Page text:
And it’s not just my local. Pubs up and down the country are taking the time to create newsletters to keep in contact with customers and re-affirm a sense of community. For example, I know of another pub that is encouraging its customers to share ‘lockdown’ contributions for its newsletter (they have also started a number of local care initiatives). These are local community initiatives, underpinned by care and authenticity.
These pubs are busy building a renewed sense of belonging and demonstrating responsiveness (even though they haven’t seen their customers for weeks). Obviously pubs want to still have a business when they are able to open the doors again. But this is still an authentic example of how to retain customers and grow a business by building target communities.
Building strong communities gives customers a deeper sense of connection that impacts their experience with your business. Stronger connections inspire stronger loyalty and brand advocacy. You’ve probably never heard about my local pub. You have now.
These are great principles to talk about within larger organisations to work out how a deep-rooted sense of community and increased loyalty can drive growth.
The perils of radio silence
This all got me thinking about the other lessons that larger businesses can learn from our local pubs on creating new meaningful touchpoints. We’re talking here about those companies with customers who live with radio silence for most of the year. We are all customers. Wouldn’t you like your insurance company to send you useful information during the year and not just hear from them at policy renewal time? Or wouldn’t you like to hear from favourite hotel about how to live like a local, or new experiences to try, when you next stay?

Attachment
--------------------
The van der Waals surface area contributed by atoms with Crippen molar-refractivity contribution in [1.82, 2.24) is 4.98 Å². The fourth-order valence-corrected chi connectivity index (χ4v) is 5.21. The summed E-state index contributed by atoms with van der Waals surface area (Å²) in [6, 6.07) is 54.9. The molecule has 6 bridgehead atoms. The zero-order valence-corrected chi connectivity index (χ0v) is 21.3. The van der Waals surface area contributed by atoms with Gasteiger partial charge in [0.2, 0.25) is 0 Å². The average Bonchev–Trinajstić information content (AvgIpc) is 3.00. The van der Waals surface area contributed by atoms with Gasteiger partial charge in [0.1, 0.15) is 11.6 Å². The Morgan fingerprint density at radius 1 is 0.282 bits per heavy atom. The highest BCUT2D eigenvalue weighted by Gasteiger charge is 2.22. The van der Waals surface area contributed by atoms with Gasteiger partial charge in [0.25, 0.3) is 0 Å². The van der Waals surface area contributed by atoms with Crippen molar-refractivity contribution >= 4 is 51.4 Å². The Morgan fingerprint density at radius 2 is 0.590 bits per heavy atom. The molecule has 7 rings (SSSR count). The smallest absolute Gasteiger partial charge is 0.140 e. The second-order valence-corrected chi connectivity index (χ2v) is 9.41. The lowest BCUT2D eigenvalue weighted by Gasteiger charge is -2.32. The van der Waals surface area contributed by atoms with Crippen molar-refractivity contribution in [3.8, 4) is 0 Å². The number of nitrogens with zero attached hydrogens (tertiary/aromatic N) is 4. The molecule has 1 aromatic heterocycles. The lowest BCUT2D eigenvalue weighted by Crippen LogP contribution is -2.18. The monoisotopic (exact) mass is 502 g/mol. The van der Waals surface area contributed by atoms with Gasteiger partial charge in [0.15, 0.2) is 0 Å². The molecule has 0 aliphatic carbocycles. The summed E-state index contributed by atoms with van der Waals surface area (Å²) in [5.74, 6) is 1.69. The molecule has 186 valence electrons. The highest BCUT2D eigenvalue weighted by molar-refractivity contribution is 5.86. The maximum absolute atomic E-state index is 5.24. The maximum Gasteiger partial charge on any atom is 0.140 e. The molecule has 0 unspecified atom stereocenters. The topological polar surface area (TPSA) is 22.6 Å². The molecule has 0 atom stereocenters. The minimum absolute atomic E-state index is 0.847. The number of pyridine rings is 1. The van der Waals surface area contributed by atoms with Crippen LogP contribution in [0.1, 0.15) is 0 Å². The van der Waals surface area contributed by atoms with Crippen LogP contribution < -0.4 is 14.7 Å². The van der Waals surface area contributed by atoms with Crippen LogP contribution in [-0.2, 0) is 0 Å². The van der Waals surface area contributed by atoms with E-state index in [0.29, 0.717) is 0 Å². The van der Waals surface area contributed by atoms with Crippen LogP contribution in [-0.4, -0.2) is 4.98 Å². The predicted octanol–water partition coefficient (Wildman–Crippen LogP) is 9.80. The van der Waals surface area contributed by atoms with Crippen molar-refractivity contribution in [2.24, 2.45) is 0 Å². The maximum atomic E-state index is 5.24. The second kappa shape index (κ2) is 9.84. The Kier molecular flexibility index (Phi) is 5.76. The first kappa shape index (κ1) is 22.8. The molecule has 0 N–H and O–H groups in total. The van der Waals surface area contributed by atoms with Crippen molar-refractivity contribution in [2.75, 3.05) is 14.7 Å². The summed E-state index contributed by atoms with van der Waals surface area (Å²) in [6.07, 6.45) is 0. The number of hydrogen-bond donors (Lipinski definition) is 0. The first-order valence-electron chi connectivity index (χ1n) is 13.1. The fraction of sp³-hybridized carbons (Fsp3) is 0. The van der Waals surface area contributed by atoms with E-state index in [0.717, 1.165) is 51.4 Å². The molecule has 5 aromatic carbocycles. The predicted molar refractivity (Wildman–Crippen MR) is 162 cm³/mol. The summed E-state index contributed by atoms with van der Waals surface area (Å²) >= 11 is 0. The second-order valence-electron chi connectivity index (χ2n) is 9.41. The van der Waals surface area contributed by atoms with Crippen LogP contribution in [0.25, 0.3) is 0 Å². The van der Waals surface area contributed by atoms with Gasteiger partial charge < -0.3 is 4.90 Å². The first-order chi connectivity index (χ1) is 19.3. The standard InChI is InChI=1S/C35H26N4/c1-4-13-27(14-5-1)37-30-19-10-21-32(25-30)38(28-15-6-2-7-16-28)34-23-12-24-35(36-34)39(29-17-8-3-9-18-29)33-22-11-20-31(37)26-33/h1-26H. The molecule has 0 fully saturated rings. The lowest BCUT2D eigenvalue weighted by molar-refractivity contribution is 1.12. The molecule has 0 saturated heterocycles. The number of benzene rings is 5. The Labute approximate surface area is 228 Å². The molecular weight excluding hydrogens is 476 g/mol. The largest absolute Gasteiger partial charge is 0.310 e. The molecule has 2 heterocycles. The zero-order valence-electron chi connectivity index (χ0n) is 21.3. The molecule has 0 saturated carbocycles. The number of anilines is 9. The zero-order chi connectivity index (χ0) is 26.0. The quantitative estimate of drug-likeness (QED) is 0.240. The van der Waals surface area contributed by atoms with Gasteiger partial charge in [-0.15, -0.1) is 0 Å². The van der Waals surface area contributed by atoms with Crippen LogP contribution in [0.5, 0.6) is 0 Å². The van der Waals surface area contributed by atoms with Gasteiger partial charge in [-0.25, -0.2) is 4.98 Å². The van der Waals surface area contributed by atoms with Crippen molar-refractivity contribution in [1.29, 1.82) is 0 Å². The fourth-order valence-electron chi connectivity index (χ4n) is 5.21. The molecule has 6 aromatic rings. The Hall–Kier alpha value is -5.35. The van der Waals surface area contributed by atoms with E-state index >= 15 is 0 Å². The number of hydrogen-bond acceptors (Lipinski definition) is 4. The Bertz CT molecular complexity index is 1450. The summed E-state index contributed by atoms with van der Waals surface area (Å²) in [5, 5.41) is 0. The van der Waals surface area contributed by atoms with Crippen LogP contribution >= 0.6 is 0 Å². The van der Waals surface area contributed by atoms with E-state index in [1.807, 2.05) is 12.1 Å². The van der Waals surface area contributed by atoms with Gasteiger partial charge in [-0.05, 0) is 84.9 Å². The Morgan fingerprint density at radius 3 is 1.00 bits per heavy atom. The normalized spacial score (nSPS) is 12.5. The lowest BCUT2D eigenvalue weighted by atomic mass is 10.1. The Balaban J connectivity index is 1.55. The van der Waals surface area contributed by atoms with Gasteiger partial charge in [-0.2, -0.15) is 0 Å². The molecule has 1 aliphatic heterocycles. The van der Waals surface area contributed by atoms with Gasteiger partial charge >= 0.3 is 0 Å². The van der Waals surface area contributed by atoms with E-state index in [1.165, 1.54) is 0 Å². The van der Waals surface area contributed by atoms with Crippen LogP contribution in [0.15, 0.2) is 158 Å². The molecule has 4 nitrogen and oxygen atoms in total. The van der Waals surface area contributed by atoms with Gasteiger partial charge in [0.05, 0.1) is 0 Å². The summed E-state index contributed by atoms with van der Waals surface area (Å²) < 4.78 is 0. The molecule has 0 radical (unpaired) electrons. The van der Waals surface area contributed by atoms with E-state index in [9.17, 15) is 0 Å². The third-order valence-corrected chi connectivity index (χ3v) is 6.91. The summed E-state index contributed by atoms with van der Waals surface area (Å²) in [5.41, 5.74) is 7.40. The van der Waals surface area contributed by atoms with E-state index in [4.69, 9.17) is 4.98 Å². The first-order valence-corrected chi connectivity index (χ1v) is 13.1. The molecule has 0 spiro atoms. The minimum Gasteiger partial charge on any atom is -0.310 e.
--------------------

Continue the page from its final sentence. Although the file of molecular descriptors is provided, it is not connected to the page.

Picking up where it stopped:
Investing in creating more meaningful touchpoints means businesses are able to create more meaningful connections. These are a catalyst for building emotionally committed relationships that drive loyalty. Businesses that are happy to live with radio silence will find that their customers are not. Their local pub is probably telling them that they are part of a community that cares about them regardless of whether they’re open or not. Is your organisation?
Taking care of your internal customers
I then started thinking about the strong message my local pub is sending about how it is taking care of its internal customers – its employees. If my local pub shows me it cares about my well-being during lockdown, this tells me that it is caring about its team too. There is another big lesson here for larger organisations. Customers care about how businesses look after their people. If you are not showing your customers that they are front of mind and thinking about how to create new touchpoints to strengthen connections (even during a lockdown), then why would they think that you care about your people who will deliver your customer experience when things get back to normal? Don’t make it last orders. The time to act is now.